From the above examples, it is clear that the total energy of the system is always conserved it can only be converted from one form to another. It wastes lots of our energy by converting one form of energy into another form. So we must use our energy resources widely this is called energy conservation.

## What is Law of Conservation of Energy?

It’s known that the total mechanical energy of the system remains constant if the forces working on the system are conservative in nature. Potential energy and kinetic energies keep interchanging with each other. In the case of non-conservative forces, these energies are converted to some other energy such as heat, noise, etc. In the case of a system that is isolated from the outside world, the total energy remains constant. Â

In an isolated system, energy can neither be created nor be destroyed. Total energy remains constant. It can be converted from one form to another form.Â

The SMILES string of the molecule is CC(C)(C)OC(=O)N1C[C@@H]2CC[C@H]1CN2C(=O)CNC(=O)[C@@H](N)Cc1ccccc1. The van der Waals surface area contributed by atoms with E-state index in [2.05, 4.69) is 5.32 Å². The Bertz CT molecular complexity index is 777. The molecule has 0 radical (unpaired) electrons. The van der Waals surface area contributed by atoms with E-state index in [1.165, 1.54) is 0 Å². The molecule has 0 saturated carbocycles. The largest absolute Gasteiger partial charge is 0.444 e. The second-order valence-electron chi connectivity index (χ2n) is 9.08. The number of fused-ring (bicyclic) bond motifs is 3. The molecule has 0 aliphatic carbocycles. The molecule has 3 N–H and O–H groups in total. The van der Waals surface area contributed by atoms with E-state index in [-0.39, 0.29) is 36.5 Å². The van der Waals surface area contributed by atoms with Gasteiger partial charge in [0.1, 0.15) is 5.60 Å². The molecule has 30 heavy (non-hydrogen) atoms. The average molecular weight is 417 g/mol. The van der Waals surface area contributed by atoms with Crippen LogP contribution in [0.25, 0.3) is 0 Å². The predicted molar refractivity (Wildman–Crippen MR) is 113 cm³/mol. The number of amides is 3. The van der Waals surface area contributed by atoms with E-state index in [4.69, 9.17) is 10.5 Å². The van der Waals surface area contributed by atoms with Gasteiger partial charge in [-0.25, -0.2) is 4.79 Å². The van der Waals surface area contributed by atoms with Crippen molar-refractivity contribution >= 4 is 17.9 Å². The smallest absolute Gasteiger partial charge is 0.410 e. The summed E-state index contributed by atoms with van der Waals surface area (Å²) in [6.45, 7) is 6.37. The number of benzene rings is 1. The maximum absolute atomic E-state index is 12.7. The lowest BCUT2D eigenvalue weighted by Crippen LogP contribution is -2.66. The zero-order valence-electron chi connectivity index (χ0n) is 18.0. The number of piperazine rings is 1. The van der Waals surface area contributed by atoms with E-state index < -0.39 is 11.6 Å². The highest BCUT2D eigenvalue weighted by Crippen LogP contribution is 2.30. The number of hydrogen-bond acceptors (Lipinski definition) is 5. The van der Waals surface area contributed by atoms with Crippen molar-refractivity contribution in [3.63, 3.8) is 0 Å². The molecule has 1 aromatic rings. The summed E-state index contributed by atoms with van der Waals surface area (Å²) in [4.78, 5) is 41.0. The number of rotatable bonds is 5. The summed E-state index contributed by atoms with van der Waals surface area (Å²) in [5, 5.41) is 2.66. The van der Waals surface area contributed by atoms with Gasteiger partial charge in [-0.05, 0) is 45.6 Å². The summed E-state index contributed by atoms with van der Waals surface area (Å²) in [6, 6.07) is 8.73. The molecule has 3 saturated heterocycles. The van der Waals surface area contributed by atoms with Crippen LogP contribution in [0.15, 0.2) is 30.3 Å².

The principles of conservation of energy cannot be proved however no violation of this law has ever been observed. So, it is widely accepted with proof.Â

For an isolated system, the loss of energy in some part is followed by a gain of an equal amount of energy in some other part of the system. This principle is not yet proven but no exception of this principle is yet encountered by physicists so it is considered to be true.

The law of conservation of energy can easily be understood by the following example, here in the image given below the total energy of the cyclist at the bottom of the hill is in the form of Kinetic Energy only, and at the top of the hill is in form of potential energy.

The total amount of energy in any system is calculated using the following equation:

U_{T}= U_{i}+ W + QWhere,

U_{T}is total energy of a system,Uis initial energy of a system,_{i}is heat added or removed from the system, andQis work done by or on the system.W

Also, change in the internal energy of the system is calculated using,

Î”U = W + Q

## Law of Conservation of Energy Derivation

Law of Conservation of Energy can be derived with the help of the following example, take a ball falling from the height H and the initial velocity is zero, also the potential energy at the surface of the earth is zero.

Now at the height H from the ground,

E_{total} = E_{potential} + E_{kinetic}